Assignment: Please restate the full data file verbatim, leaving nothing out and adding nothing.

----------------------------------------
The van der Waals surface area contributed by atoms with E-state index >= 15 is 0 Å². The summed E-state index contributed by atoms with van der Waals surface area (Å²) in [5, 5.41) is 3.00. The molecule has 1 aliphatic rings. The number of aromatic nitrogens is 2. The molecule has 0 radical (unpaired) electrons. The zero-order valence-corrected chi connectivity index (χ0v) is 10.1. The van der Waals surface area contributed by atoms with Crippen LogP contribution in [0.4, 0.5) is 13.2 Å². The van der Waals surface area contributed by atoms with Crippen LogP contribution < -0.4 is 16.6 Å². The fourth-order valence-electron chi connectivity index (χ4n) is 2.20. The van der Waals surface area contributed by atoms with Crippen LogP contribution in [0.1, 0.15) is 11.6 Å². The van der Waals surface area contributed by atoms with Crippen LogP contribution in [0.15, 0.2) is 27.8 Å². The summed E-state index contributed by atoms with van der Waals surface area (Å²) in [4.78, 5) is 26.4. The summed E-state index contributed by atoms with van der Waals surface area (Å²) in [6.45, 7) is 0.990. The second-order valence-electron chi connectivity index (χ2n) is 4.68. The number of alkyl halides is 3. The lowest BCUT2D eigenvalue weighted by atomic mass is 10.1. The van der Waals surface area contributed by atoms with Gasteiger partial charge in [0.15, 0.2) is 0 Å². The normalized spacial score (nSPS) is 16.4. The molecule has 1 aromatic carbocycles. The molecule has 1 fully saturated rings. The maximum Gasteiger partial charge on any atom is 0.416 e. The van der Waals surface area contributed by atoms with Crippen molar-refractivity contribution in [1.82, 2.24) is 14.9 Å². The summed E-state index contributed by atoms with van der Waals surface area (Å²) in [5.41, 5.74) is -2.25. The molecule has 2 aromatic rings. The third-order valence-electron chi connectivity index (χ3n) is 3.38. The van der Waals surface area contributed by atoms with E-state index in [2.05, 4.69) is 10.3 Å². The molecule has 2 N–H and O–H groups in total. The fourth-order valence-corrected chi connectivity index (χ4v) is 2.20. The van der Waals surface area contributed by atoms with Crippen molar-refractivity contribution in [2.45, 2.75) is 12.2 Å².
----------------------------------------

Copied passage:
The van der Waals surface area contributed by atoms with E-state index >= 15 is 0 Å². The summed E-state index contributed by atoms with van der Waals surface area (Å²) in [5, 5.41) is 3.00. The molecule has 1 aliphatic rings. The number of aromatic nitrogens is 2. The molecule has 0 radical (unpaired) electrons. The zero-order valence-corrected chi connectivity index (χ0v) is 10.1. The van der Waals surface area contributed by atoms with Crippen LogP contribution in [0.4, 0.5) is 13.2 Å². The van der Waals surface area contributed by atoms with Crippen LogP contribution < -0.4 is 16.6 Å². The fourth-order valence-electron chi connectivity index (χ4n) is 2.20. The van der Waals surface area contributed by atoms with Crippen LogP contribution in [0.1, 0.15) is 11.6 Å². The van der Waals surface area contributed by atoms with Crippen LogP contribution in [0.15, 0.2) is 27.8 Å². The summed E-state index contributed by atoms with van der Waals surface area (Å²) in [4.78, 5) is 26.4. The summed E-state index contributed by atoms with van der Waals surface area (Å²) in [6.45, 7) is 0.990. The second-order valence-electron chi connectivity index (χ2n) is 4.68. The number of alkyl halides is 3. The lowest BCUT2D eigenvalue weighted by atomic mass is 10.1. The van der Waals surface area contributed by atoms with Gasteiger partial charge in [0.15, 0.2) is 0 Å². The normalized spacial score (nSPS) is 16.4. The molecule has 1 aromatic carbocycles. The molecule has 1 fully saturated rings. The maximum Gasteiger partial charge on any atom is 0.416 e. The van der Waals surface area contributed by atoms with Crippen molar-refractivity contribution in [1.82, 2.24) is 14.9 Å². The summed E-state index contributed by atoms with van der Waals surface area (Å²) in [5.41, 5.74) is -2.25. The molecule has 2 aromatic rings. The third-order valence-electron chi connectivity index (χ3n) is 3.38. The van der Waals surface area contributed by atoms with E-state index in [2.05, 4.69) is 10.3 Å². The molecule has 2 N–H and O–H groups in total. The fourth-order valence-corrected chi connectivity index (χ4v) is 2.20. The van der Waals surface area contributed by atoms with Crippen molar-refractivity contribution in [2.45, 2.75) is 12.2 Å².